“There’s something about the sound of my own voice that fascinates me…”
Sixty-nine years ago on this date, CBS premiered The Jack Carson Show: a half-hour situation comedy starring the comic actor famous at that time for such films as Love Crazy, The Male Animal and The Hard Way (with his frequent onscreen partner, Dennis Morgan). A series with strong echoes of both the Jack Benny and Bob Hope programs, Carson essentially played himself; a Hollywood celebrity living at 22 North Hollywood Lane in a residence staffed with the go-to character actor for butlers, Arthur Treacher, as his valet and second banana Dave Willock as his nephew “Tugwell.” Other supporting players on the show included Irene Ryan, Eddie Marr (as Jack’s agent), Agnes Moorehead, Elizabeth Patterson, child actress Norma Jean Nilsson…and the ubiquitous Mel Blanc.
Though he proudly embraced his Milwaukee, Wisconsin roots, John Elmer Carson was actually born in Carman, Manitoba in 1910 before his parents migrated to the town Carson would later help to make famous. His show business career began when he teamed up with the aforementioned Mr. Willock in a vaudeville act (Willock and Carson)—but with the decline of that form of stage entertainment in the mid-thirties, both men decided to try their luck in Hollywood, getting hired for bit parts at R-K-O in 1936. Both Willock and Carson were able to secure a lot of feature film work—but it was Jack who hit the “Jack-pot,” appearing in minor roles in film classics such as Stage Door, Bringing Up Baby and Destry Rides Again. Carson’s movie fortunes took an upswing when he was hired by Warner Brothers in the 1940s (thanks to his budding radio career), appearing in the likes of Arsenic and Old Lace, Roughly Speaking…and the film most consider his finest acting work, 1945’s Mildred Pierce (“I’m so smart it’s a disease!”).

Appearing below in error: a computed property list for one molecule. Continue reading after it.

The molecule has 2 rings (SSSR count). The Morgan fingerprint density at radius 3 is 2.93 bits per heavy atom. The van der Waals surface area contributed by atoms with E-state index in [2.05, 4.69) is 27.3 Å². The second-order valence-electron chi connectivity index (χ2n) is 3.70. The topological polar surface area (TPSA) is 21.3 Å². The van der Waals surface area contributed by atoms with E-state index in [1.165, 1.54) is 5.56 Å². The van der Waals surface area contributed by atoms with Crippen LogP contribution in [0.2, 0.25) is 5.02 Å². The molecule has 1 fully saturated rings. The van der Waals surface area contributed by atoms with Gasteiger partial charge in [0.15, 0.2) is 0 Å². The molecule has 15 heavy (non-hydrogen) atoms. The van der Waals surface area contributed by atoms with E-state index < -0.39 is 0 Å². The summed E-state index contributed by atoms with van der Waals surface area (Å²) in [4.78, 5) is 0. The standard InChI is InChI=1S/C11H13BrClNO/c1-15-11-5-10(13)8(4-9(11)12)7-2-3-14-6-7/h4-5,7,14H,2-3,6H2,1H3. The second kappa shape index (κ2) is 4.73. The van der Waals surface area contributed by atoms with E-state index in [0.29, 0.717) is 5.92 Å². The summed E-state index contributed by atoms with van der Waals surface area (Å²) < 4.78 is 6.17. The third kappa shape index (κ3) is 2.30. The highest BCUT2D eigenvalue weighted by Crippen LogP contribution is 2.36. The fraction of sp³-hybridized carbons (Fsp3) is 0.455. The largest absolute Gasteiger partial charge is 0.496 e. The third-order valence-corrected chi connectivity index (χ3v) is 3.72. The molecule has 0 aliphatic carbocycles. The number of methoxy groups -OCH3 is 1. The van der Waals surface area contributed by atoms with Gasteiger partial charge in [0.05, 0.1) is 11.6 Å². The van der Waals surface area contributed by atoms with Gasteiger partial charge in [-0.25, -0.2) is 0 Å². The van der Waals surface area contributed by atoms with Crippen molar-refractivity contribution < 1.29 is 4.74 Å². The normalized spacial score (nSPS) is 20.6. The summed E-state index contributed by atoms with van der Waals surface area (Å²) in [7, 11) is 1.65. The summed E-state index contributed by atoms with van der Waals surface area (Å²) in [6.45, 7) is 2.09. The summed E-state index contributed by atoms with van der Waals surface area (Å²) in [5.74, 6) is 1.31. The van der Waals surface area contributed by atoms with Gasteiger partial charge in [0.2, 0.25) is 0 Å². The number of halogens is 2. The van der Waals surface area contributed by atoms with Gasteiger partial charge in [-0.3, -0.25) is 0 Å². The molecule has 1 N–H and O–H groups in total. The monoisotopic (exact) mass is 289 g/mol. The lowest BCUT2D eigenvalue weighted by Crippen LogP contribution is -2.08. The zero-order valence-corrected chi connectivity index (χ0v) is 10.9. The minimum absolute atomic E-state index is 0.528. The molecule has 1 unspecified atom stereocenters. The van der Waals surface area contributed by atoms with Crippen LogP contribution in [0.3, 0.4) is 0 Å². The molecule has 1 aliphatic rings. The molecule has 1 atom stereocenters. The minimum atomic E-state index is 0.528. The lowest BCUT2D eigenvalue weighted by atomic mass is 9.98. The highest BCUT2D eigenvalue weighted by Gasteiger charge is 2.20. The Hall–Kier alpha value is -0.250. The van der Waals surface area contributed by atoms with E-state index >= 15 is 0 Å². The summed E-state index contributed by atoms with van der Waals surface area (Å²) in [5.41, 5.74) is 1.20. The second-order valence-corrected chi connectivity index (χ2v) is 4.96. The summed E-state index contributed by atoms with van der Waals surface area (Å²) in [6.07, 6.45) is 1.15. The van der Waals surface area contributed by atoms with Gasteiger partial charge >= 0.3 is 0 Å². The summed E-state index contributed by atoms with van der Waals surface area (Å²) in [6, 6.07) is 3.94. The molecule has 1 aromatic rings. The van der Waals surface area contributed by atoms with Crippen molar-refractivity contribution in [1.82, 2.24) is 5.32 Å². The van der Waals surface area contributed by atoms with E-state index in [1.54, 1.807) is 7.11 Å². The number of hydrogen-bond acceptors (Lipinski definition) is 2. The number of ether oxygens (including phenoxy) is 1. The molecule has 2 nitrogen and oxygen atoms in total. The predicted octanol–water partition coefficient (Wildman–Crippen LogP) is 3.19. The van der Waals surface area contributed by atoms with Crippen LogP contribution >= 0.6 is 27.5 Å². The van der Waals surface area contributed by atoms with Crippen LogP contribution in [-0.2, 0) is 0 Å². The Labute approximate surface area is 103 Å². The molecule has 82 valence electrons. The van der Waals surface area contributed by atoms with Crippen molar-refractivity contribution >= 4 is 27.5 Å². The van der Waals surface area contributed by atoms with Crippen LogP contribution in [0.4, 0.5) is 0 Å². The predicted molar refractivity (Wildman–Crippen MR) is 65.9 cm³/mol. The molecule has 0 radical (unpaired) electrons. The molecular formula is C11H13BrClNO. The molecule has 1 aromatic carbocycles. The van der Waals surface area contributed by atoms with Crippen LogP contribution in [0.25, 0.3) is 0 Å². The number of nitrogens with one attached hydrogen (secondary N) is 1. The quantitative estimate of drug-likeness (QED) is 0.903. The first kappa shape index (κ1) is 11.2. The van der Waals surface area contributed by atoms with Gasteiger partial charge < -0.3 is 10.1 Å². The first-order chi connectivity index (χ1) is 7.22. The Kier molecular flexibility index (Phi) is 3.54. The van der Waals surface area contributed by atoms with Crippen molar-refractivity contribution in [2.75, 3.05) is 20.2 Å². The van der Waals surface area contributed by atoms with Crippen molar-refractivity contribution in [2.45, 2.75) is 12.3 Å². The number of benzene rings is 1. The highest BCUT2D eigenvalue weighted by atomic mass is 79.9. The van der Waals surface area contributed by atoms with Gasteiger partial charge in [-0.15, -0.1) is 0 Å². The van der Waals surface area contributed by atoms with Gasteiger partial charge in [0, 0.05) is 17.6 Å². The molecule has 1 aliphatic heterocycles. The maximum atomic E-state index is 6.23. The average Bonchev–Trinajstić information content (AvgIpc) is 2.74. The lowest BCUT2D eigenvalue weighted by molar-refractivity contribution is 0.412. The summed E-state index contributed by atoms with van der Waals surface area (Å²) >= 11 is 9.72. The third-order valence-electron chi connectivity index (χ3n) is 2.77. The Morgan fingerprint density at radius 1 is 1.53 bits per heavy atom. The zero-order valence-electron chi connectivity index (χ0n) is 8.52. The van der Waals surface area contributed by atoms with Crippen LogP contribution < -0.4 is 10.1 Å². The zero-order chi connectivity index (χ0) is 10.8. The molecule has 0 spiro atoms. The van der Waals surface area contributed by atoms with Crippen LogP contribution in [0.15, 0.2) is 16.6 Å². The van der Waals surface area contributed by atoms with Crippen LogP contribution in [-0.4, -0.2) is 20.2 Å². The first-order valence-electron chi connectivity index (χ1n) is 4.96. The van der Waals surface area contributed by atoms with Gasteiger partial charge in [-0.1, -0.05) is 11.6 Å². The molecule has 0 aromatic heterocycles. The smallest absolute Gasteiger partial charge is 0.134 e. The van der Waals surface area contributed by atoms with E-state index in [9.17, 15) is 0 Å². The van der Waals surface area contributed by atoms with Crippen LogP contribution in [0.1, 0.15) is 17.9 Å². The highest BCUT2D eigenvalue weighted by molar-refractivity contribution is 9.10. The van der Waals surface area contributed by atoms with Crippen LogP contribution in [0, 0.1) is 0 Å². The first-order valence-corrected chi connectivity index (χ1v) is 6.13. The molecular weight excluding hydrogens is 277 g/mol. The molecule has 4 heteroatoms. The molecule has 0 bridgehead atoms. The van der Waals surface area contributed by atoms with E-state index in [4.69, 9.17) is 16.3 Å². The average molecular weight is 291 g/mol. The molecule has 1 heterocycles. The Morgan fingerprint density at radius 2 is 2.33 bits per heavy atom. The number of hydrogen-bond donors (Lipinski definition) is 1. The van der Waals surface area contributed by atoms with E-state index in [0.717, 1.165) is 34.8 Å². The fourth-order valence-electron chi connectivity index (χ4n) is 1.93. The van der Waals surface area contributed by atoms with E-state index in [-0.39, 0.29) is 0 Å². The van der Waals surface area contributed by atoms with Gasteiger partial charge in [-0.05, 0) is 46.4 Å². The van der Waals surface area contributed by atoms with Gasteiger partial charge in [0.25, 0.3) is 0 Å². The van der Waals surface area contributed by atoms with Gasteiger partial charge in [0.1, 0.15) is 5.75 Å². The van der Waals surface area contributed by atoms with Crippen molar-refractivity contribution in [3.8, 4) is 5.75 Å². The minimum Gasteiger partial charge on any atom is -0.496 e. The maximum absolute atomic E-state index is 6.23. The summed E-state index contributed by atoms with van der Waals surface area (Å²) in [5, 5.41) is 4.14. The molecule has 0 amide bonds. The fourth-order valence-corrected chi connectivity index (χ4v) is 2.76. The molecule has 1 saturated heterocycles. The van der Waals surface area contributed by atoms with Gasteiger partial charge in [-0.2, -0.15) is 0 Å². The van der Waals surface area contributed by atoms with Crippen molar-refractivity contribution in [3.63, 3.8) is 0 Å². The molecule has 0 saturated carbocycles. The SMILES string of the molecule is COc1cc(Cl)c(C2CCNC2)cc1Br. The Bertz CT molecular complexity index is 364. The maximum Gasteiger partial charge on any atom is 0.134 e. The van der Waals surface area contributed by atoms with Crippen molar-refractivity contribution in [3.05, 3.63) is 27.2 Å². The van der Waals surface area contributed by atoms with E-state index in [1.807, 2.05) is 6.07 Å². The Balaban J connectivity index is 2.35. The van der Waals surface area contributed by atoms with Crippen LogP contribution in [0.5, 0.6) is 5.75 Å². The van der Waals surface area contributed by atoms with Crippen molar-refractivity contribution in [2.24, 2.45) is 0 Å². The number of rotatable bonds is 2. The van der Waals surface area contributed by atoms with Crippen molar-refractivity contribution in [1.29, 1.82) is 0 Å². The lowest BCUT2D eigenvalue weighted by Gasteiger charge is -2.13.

Willock and Carson broke into radio with a celebrated appearance on Bing Crosby’s Kraft Music Hall in 1938, which led to the two of them being hired for the NBC West Coast series Signal Carnival in 1941, and the coast-to-coast Camel Comedy Caravan in 1943. The Comedy Caravan was a preview of how Carson’s self-titled program (sponsored by Campbell Soups) eventually developed; Jack played a brash ladies’ man (like Bob Hope) who was also a little stingy (like Jack Benny) beset by both butler “Treacher” and nephew “Tugwell,” not to mention other assorted friends and relatives. Carson’s show continued on CBS until 1947, when he jumped ship to NBC to become the male lead (alongside future school teacher Eve Arden) on The Sealtest Village Store…and then when that program folded after a season, he was back on CBS for another year (still hawking Sealtest), finally calling it a wrap in July 1949. Carson later did a five-day-a-week variety series that ran from October 3, 1955 to December 20, 1956.
One of the most memorable gags on The Jack Carson Show was the star’s doorbell, which combined “the features of a carnival wheel, an alarm clock, a fire alarm and a factory whistle,” according to OTR historian John Dunning.